Casey Ross, Boston Herald, June 5, 2006
Police officials statewide are decrying revolving-door treatment of illegal immigrants they are forced to release when overwhelmed federal authorities fail to take action, a Herald review found.
Even in cases when cops verify a person is illegal, police chiefs say their officers often can do nothing because federal immigration agents with the power to detain them are seldom available to respond.
“It’s out of control,” Wakefield Police Chief Rick Smith said. “A lot of them (illegal immigrants) are running around gainfully employed and it’s tough to get a handle on it. We have to operate within the rules.”
The nation’s rules on immigration enforcement discourage local police from becoming involved because authority is almost exclusively vested in Immigration and Customs Enforcement (ICE), the federal agency empowered to detain illegals and initiate deportation proceedings.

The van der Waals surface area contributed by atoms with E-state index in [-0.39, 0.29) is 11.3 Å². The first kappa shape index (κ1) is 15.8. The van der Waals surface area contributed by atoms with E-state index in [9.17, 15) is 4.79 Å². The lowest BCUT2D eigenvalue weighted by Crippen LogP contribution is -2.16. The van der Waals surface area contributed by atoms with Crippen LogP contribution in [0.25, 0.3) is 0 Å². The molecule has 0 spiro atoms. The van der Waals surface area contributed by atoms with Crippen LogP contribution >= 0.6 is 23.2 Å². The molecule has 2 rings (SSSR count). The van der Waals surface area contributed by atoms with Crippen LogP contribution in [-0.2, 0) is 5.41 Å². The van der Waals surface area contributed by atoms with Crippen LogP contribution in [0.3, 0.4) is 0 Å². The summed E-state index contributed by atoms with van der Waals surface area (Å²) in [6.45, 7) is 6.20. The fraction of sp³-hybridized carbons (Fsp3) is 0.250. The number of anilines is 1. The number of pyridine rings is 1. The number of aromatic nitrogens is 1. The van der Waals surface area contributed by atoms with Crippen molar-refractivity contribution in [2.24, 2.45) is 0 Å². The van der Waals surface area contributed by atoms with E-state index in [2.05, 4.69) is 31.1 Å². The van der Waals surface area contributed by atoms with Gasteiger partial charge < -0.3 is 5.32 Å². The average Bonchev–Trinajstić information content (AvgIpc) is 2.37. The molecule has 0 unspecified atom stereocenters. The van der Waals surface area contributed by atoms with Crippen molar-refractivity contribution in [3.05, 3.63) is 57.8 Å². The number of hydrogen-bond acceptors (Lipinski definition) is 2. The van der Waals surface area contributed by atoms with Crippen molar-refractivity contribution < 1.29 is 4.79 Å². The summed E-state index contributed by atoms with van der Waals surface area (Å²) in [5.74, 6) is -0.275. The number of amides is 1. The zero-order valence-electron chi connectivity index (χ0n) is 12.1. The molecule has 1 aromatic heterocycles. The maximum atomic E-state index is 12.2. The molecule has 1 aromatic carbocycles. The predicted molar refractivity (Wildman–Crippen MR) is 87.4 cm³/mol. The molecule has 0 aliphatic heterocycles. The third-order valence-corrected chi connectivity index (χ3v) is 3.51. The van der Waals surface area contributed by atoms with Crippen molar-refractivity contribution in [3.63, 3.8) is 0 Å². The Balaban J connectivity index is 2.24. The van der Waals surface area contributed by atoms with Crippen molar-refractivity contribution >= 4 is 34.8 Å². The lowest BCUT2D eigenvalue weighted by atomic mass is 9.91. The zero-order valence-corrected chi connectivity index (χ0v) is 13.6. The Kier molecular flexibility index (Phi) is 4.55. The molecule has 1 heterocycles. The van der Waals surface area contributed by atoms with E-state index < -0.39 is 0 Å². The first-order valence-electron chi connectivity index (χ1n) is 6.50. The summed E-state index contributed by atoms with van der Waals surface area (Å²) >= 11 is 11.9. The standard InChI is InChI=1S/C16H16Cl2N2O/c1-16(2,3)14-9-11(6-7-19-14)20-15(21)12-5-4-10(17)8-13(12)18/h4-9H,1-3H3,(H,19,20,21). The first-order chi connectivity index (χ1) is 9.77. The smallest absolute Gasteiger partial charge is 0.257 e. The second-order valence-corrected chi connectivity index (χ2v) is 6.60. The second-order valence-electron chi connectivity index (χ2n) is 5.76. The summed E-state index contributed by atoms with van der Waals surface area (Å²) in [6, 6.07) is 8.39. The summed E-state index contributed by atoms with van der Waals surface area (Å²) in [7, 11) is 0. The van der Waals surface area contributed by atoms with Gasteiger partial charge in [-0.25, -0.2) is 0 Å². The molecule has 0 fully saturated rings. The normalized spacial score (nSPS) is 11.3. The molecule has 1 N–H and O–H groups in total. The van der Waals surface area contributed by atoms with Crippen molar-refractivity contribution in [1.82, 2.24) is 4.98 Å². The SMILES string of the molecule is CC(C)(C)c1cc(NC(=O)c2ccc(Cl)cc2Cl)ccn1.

During the past few years, high demand on the agency has forced it to focus most of its resources on smuggling rings, employers who hire illegals on a massive scale and other felony cases.
Davis and other officials said they do not blame ICE for having to prioritize their cases and many praised the agency’s national Law Enforcement Support Center, a Vermont-based office that responds to queries from local police and runs criminal history checks on suspected illegals. In each of the past two years, ICE has processed more than 10,000 electronic queries from Massachusetts police departments alone, according to agency statistics.
However, out of the large volumes of queries, only 254 in the past 18 months have caused ICE to lodge detainers that allow Massachusetts authorities to hold illegal aliens for further enforcement action. ICE officials say such comparisons are invalid because of the vast array of possible results to each individual query.